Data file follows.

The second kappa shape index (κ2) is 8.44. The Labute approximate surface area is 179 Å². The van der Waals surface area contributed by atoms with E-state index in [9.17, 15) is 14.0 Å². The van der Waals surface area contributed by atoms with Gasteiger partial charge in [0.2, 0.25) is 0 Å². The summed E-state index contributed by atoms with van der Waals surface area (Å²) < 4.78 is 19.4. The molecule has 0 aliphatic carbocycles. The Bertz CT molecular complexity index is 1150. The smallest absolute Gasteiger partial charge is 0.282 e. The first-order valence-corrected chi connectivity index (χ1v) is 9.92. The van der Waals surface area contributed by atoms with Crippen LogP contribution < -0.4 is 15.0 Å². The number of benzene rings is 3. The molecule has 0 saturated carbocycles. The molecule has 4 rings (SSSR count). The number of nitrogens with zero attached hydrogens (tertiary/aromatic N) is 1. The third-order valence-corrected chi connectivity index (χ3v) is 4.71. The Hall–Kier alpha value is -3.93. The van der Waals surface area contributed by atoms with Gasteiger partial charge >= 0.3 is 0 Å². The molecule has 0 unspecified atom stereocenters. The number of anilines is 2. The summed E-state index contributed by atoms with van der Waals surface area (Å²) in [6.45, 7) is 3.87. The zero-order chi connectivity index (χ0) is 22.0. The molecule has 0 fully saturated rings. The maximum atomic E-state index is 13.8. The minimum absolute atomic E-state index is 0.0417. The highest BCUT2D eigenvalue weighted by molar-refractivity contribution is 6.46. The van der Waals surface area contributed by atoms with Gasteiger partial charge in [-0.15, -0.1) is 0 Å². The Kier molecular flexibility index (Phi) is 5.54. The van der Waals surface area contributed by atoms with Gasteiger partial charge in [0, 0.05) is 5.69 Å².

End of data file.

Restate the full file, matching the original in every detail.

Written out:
The second kappa shape index (κ2) is 8.44. The Labute approximate surface area is 179 Å². The van der Waals surface area contributed by atoms with E-state index in [9.17, 15) is 14.0 Å². The van der Waals surface area contributed by atoms with Gasteiger partial charge in [0.2, 0.25) is 0 Å². The summed E-state index contributed by atoms with van der Waals surface area (Å²) < 4.78 is 19.4. The molecule has 0 aliphatic carbocycles. The Bertz CT molecular complexity index is 1150. The smallest absolute Gasteiger partial charge is 0.282 e. The first-order valence-corrected chi connectivity index (χ1v) is 9.92. The van der Waals surface area contributed by atoms with Crippen LogP contribution < -0.4 is 15.0 Å². The number of benzene rings is 3. The molecule has 0 saturated carbocycles. The molecule has 4 rings (SSSR count). The number of nitrogens with zero attached hydrogens (tertiary/aromatic N) is 1. The third-order valence-corrected chi connectivity index (χ3v) is 4.71. The Hall–Kier alpha value is -3.93. The van der Waals surface area contributed by atoms with Gasteiger partial charge >= 0.3 is 0 Å². The molecule has 0 unspecified atom stereocenters. The number of anilines is 2. The summed E-state index contributed by atoms with van der Waals surface area (Å²) in [6.45, 7) is 3.87. The zero-order chi connectivity index (χ0) is 22.0. The molecule has 0 fully saturated rings. The maximum atomic E-state index is 13.8. The minimum absolute atomic E-state index is 0.0417. The highest BCUT2D eigenvalue weighted by molar-refractivity contribution is 6.46. The van der Waals surface area contributed by atoms with Gasteiger partial charge in [-0.15, -0.1) is 0 Å². The Kier molecular flexibility index (Phi) is 5.54. The van der Waals surface area contributed by atoms with Gasteiger partial charge in [0, 0.05) is 5.69 Å².